Alex is a third-year politics, philosophy and economics student, caffeine enthusiast and cricket tragic who wishes that one day, he could speak Russian.
‘I dedicate this to all those who did not live to tell it,
And may they please forgive me,
For not having seen it all, nor remembered it all,
For not having divined it all.’
‘In this book there are no fictitious persons, nor fictitious events. People and places are named with their own names. If they are identified by initials instead of names, it is for personal considerations. If they are not named at all, it is only because human memory has failed to preserve their names. But it all took place just as it here described.’
Thus begins The Gulag Archipelago, a three-volume, 650 page, colossal non-fiction narrative by persecuted Nobel-prize winning author Aleksandr Solzhenistyn. 2017 marks the 50-year anniversary of its completion in 1967, after which it sold over 30 million copies in 35 different languages. In no less than 300,000 carefully chosen words, Solzhenitsyn documented the comprehensive injustices of Stalin’s forced-labour camps, or gulags, which claimed the lives of millions of prisoners between 1934 and 1953.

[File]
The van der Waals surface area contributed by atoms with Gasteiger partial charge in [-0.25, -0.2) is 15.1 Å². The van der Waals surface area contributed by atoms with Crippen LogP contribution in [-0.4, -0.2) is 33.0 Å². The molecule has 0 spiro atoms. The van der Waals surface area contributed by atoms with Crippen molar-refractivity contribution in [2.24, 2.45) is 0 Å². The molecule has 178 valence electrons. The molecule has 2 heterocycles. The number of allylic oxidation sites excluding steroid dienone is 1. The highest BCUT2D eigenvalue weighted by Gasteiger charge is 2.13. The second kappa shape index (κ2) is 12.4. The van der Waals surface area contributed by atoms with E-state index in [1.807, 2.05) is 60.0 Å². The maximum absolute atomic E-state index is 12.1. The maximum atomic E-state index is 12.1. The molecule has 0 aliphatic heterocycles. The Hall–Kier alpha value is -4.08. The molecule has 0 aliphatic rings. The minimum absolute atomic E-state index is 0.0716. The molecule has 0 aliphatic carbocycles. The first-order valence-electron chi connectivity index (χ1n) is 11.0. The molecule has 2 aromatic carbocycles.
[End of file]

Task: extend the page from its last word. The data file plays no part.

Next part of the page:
Born in Russia in 1918, Aleksandr Solzhenitsyn was raised in austere conditions by his widowed mother, Taisiya Zakharovna, who identified his precocious talent for language at an early age. As Solzhenitsyn would recall years later, she was no ordinary woman, and, as was typical for Russia’s post-WWI womanhood, she was tougher than ice. With only the strength of her own will, Taisiya single-handedly provided for her small impoverished family, working insufferable hours to give her only son the education befitting his once-in-a-generation talents. Solzhenitsyn loved her dearly.
On the eve of WWII, Solzhenitsyn shelved his academic pursuits to fight as an artillery officer in the Red Army. It was the first time he had been separated at length from his mother, his guardian angel. Only months before his scheduled return to Moscow, Taisiya fell ill. Her body, which was an uncanny fountain of youth during the interwar period, began to fail her.
Solzhenitsyn would never see her again. Only in his dreams.